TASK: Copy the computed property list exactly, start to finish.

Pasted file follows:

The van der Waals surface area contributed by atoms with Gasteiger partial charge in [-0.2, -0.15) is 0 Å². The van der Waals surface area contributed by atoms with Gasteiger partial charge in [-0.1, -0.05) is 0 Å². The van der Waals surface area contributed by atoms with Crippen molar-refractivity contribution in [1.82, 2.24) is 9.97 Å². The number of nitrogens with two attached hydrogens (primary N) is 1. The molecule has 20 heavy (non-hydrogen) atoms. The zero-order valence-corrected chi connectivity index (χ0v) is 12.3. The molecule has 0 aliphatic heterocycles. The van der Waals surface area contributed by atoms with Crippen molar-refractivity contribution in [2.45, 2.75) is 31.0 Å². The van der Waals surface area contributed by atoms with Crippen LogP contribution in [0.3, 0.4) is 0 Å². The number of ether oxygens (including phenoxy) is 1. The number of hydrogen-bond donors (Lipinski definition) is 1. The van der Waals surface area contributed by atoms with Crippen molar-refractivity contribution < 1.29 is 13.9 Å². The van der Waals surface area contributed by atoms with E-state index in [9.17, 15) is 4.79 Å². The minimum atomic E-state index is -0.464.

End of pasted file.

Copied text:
The van der Waals surface area contributed by atoms with Gasteiger partial charge in [-0.2, -0.15) is 0 Å². The van der Waals surface area contributed by atoms with Gasteiger partial charge in [-0.1, -0.05) is 0 Å². The van der Waals surface area contributed by atoms with Crippen molar-refractivity contribution in [1.82, 2.24) is 9.97 Å². The number of nitrogens with two attached hydrogens (primary N) is 1. The molecule has 20 heavy (non-hydrogen) atoms. The zero-order valence-corrected chi connectivity index (χ0v) is 12.3. The molecule has 0 aliphatic heterocycles. The van der Waals surface area contributed by atoms with Crippen molar-refractivity contribution in [2.45, 2.75) is 31.0 Å². The van der Waals surface area contributed by atoms with Crippen LogP contribution in [0.3, 0.4) is 0 Å². The number of ether oxygens (including phenoxy) is 1. The number of hydrogen-bond donors (Lipinski definition) is 1. The van der Waals surface area contributed by atoms with Crippen molar-refractivity contribution < 1.29 is 13.9 Å². The van der Waals surface area contributed by atoms with E-state index in [9.17, 15) is 4.79 Å². The minimum atomic E-state index is -0.464.